Temple food is a meal eaten by monks and nuns in temples in South Korea. However, it does not just mean food. Still, it means appreciating the sincerity of everyone who worked hard until the meal was made, considering the entire process from growing the ingredients to making food as practicing the teachings of Buddha and cultivating oneself.
In addition, Temple food is currently being recognized as a new alternative food at a time when the climate crisis intimidates the future of humanity. Temple food is full of wisdom for a sustainable life because it includes ingredients harvested through eco-friendly cultivation, a low-carbon diet that does not use meat, a recipe that utilizes all ingredients, and a way of meal service, called “Barugongyang,” which drinks the water after pouring it into a bowl (“Baru”) and wiping.
For these reasons, the world has a keen interest in Temple food. It is being introduced as a “taste of Korea” around the world. This past summer, Buddhist nun chef Jeong Kwan, who received global attention with the Netflix series “Chef’s Table,” had a Barugongyang workshop and demonstrated Temple food at the fifth “Encounter with Korean Traditional Buddhist Culture” in New York City. She delivered Buddhist values for nature and the environment at the event, drawing favorable reviews from New Yorkers.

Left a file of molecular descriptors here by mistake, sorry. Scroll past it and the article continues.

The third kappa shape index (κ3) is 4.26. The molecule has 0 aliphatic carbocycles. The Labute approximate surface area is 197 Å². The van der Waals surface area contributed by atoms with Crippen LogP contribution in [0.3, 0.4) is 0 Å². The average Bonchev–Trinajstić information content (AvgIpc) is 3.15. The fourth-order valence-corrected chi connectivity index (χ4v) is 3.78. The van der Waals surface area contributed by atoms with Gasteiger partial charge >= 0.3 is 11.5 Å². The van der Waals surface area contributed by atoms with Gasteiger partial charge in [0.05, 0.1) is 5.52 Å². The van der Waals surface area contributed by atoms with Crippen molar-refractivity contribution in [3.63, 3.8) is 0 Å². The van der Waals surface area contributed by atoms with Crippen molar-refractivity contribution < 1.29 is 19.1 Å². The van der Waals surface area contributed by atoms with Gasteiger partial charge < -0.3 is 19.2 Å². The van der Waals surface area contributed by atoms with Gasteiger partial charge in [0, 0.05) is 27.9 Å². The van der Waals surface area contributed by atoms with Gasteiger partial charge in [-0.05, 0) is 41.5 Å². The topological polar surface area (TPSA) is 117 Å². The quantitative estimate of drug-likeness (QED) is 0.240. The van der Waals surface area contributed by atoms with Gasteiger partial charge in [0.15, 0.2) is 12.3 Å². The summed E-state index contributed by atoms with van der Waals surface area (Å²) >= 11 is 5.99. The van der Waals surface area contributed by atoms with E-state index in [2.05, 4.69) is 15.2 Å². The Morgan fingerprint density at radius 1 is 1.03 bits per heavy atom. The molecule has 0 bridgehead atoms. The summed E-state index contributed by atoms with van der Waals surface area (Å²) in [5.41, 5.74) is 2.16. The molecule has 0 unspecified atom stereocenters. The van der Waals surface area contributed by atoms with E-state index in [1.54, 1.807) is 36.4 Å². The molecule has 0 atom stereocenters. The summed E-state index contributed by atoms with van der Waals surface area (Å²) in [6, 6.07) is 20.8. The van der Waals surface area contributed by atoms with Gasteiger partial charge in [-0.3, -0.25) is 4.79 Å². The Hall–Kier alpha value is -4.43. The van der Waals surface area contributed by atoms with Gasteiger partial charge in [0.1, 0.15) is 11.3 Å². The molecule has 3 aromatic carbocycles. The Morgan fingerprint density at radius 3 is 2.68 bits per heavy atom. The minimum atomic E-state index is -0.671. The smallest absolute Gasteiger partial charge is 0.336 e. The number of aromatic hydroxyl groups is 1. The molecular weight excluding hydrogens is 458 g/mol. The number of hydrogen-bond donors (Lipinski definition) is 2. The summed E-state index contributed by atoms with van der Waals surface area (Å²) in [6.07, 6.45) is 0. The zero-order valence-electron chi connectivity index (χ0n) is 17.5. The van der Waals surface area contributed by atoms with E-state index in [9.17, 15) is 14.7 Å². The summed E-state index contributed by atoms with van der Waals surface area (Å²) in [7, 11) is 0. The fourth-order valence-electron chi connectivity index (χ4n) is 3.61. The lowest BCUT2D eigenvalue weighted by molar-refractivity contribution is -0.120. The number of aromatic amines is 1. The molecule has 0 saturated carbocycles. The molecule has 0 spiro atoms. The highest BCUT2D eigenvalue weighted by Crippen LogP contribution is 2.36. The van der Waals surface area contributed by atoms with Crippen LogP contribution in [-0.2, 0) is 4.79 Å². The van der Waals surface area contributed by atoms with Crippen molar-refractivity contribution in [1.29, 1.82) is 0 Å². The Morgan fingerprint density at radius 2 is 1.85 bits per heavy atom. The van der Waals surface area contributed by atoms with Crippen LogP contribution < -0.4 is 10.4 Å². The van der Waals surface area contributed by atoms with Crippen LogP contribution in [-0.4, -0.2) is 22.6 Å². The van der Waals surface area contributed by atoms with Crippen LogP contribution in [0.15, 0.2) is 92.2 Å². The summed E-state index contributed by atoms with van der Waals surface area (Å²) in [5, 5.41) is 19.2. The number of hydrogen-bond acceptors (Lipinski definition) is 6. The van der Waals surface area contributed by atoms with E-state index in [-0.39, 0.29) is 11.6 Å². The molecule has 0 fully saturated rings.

Temple food is also popular among those dreaming of becoming chefs. In May this year, the Cultural Corps of Korean Buddhism signed an agreement with the Le Cordon Bleu and the Korean Cultural Center in France for Korean Temple food education, followed by a special lecture and tasting of Temple food.
Le Cordon Bleu London included Korean Temple food as a regular feature of the Diploma in Plant-Based Culinary Arts in 2021. The special classes on Temple food have been made at many schools, including Nantes Bougainville Cooking School in France and UC Berkeley in United states. The number of people who want to learn Temple food is also growing.
If you plan to visit Korea, you can easily experience and taste Temple food in Seoul. You can just visit the Korean Temple Food Center in Insa-dong, one of the tourist attractions, and take the one-day class “Let’s learn Korean Temple food” in English every Saturday morning.
If it is not easy to find time, it is also good to visit Balwoo Gongyang, the restaurant where you can taste Temple food course meal. This restaurant won Michelin 1 Star for three consecutive years and used seasonal ingredients. If you want to fill your empty body and mind with sincere food in autumn, how about visiting Korea?